One fact that is also perplexing to Ramada and the staff is the existence of the other suspect. “We haven’t seen the picture of the other man involved. It was their first time in Chiang Mai and even though we had other Danish male tourists at the time, it was very unlikely that they were involved in this,” she says.
“I’m trying to be neutral here. Because I’m also a woman. But our staff can guarantee that the suspect and victim were walking into our compound in consent.”
Trapped in the city for months to come
“On Feb 28, the two Danes were released on bail by a coordinator from the Danish Consulate in Thailand,” says Pol. Lt. Col. Saipin Tijjarat, the detective officer who heads the investigation of this case. The bail was made at the police station. According to the Thai criminal law, the bail money for a gang rape case is 350,000 baht per suspect.
After getting bailed out, the suspects attended a ‘criminal investigation prior to prosecution’ at the Chiang Mai court. “They were testified before the judge, victim, one witness – assumed to be the victim’s friend, a lawyer and a translator. The investigation was requested by the victim as she was expected to leave the country soon after the incident,” a source who works at the Court says.
“However, according to the law, they are not permitted to travel outside Chiang Mai and their passports have to be kept at the police station,” says Pol. Lt. Col. Saipin. “Either the suspects or the guarantor have to present themselves to the police in every 12 days or so.” The latest meeting was taken place in March 12.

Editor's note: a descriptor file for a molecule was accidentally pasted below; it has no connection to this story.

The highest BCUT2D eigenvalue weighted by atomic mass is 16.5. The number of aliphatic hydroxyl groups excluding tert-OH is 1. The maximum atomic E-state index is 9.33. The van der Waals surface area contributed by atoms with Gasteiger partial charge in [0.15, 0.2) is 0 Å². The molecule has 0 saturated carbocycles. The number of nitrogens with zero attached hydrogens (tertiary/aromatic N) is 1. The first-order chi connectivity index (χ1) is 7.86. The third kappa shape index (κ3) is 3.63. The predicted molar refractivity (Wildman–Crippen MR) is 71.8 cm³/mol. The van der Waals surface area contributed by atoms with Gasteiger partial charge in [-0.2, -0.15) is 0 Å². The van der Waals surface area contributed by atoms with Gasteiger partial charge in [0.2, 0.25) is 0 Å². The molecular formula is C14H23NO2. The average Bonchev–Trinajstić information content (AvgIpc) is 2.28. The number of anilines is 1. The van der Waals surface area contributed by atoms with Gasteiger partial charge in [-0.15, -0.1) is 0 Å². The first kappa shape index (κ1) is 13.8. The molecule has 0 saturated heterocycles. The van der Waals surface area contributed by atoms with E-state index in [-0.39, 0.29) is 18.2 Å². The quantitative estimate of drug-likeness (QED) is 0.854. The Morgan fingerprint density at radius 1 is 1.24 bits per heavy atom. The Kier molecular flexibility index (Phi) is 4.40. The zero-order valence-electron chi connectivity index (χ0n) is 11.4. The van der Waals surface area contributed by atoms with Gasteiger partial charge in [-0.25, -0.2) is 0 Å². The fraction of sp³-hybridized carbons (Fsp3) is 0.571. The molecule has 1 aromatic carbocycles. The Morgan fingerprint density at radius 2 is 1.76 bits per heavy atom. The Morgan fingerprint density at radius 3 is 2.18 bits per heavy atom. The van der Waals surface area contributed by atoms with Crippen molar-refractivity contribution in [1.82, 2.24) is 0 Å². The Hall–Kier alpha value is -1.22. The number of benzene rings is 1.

Pol. Lt. Col Saipin says that further details of the case cannot be disclosed to the public and the police are now collecting witnesses and preparing the evidence to be sent to the public prosecutor. “The process could take up to 6 months. However, we are trying to finish the investigation in two months,” the policewoman says.
That amount of time does not include the court hearing and its other processes that could as well take up to another 6 months. “Basically, it means that the two will be trapped in Chiang Mai for many months to come,” says Trongyos Taywadej, a local lawyer.
Will they escape?
The detective officer stated that the two suspects are not keen to talk to the press due to a tendency of stress they are facing. After the arrest the Danes were portrayed heavily by Thai media as criminals.
“We (investigation team) don’t know their whereabouts, nor had their contacts. But they contact us regularly to inform that they are in still Chiang Mai,” Pol. Lt. Col. Saipin says.
When asked whether she feared the possibility of them escaping the country, the official said: “It is difficult for them to flee the country because they are now recognisable. The Thai TVs run their story with a huge public interest.”
With additional reports by Anders Holm Nielsen